Excellent job prospects and the ability to work part-time makes a career as a Dental Assistant an attractive one. According to the Bureau of Labor Statistics, in 2008, 1/3 of all dental assistants worked part-time. On-the-job training and relatively short dental-assisting training programs provide prospective Dental Assistants with the skills they need to be successful.*
Dental Assistants are essential to any dentist office, assisting dentists with tasks and duties in the office that allow the dentist to focus on more specialized tasks. Dental Assistants handle everything from patient care and lab responsibilities, to office duties.
They prepare materials and instruments, obtain dental records and make patients feel comfortable. During exams and procedures, the Dental Assistant works alongside the dentist, providing assistance. Other duties include teaching patients about post-operative care and general oral healthcare. Dental Assistants who work in labs assist in making crowns, impressions and casts of teeth.
Dental Assistant Schools By State
Steps to Becoming a Dental Assistant
High school students who want to pursue a career as a Dental Assistant should begin by taking classes that focus on biology, chemistry, health and office practices. In many states, formal training and education is not required to become an entry level Dental Assistant. However, a high school diploma or equivalent is required. In some cases, it is a good idea for high school students to take science and computer related courses, as this may be a requirement.
After a period of training, be it on-the-job training or training at an institution, prospective assistants will need to obtain certification from the Dental Assisting National Board. This is required by 37 states. Certification is obtained by taking a licensing exam, passing the written and practical portions. Many states also require 2 years of full-time or 4 years of part-time experience and CPR certification. Once qualifications are met for the specific state in which the Assistant chooses to work, they will earn the title as a Certified Dental Assistant. State guidelines for licensure and certification differ throughout. It is important for prospective Dental Assistants to contact their State Board for their state’s specific requirements.
Areas of Study and Training
Dental Assisting training programs are offered at various community colleges, technical institutes, junior colleges and trade schools. Some programs offered by community colleges will allow prospective assistants to earn their associate’s degree. These training programs provide a well-rounded course of study, with classroom, lab, and preclinical instruction, focusing on dental assisting and related theory. Dental Assistant students in training will learn the importance of reliability, working well with others, and manual dexterity. Upon completion, students will receive a certificate or diploma. Dentistry that requires assistants with more advanced functions, such as radiological procedures, may require specialized training, as well as licensing and certification from the state.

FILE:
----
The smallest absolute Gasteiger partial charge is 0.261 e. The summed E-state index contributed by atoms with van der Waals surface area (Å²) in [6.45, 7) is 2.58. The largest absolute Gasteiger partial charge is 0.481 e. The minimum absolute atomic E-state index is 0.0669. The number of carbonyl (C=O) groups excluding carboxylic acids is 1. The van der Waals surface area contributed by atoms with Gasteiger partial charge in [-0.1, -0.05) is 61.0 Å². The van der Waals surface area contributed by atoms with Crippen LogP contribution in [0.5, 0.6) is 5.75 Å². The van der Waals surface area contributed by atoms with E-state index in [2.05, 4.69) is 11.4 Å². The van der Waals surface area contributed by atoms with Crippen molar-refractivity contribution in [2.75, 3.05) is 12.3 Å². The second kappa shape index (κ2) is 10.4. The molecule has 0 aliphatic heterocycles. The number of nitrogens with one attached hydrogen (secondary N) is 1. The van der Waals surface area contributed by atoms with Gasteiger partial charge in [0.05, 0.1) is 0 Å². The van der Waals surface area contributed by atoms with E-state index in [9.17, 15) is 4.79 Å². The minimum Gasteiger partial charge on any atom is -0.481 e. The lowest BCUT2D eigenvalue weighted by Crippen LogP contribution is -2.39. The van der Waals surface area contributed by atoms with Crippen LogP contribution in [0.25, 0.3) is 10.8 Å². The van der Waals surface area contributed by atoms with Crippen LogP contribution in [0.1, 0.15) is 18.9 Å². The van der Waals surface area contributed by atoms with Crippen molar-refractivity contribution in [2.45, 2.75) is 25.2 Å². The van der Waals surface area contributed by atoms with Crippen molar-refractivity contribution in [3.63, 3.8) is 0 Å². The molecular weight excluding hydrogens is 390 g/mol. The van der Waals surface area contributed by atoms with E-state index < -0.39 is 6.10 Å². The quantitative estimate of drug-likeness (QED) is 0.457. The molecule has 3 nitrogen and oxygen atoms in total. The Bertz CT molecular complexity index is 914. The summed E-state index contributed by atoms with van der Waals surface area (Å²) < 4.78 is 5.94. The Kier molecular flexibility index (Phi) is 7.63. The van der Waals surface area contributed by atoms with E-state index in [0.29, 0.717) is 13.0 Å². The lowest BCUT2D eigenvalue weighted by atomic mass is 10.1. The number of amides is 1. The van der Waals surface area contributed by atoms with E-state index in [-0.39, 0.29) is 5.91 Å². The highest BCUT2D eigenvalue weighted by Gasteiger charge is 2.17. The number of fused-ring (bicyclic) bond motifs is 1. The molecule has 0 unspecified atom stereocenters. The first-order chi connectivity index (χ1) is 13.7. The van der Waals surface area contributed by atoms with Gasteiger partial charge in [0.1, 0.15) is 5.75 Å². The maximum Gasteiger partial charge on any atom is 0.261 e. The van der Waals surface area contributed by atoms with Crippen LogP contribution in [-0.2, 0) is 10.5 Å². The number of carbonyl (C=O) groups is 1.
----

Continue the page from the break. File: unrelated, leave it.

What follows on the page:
On-the-job training is another way that Dental Assistants gain the knowledge and experience necessary to forward their careers. Under the direct supervision and training of other Dental Assistants as well as the dentist, Dental Assistants in training will learn dental terminology, the names and uses for various instruments and materials, as well as the various office duties involved. Dental Assistant in training will also learn how to interact with patients.
On-the-job training may be required even if the prospective Dental Assistant has completed a training program. Those with access to on-the-job training only, may take a month or two to adjust and learn everything. Each dentist office operates differently, which can also affect the rate at which Assitants in training feel comfortable with their duties.
Education for Dental Assistants doesn’t stop after training. Continuing education is often required to retain licensure. With changes in technology it is ever important for Dental Assistants to stay up to speed with the latest instruments and procedures. On-the-job training may be sufficient for changes in some cases.
Time to Completion
It only takes a few short years to become a Dental Assistant. Dental assisting training programs typically last about one year. Obtaining an associate’s degree takes approximately two years at a community or junior college. Vocational schools offer the shortest course of study, lasting between four and six months, however; vocational courses are not accredited by the Commission on Dental Accreditation.
Qualifying to take the licensing exam often requires graduation from an accredited program. Conversely, two years of full-time experience or four years of part-time experience is also acceptable.
Once deemed a Certified Dental Assistant by the Dental Assisting National Board, annual certification and continuing education credits will be required. State regulations may dictate the duties a Dental Assistant can perform, some requiring more advanced training for radiological procedures.
School Accreditation and Advancement
To obtain a license as a Dental Assistant, many states require that students attend an accredited program. While it is possible to be a dental assistant without attending an accredited program, it is important to be aware of each state’s rules and guidelines. According to the Bureau of Labor Statistics, in 2009, the Commission on Dental Accreditation approved 281 dental assisting training programs.*
*According to the BLS, http://www.bls.gov/oco/
As with most career paths, advancement opportunities for Dental Assistants are best for those with further education and training. Career advancements lead to other career options as well as salary increases and other opportunities in the field of dentistry.
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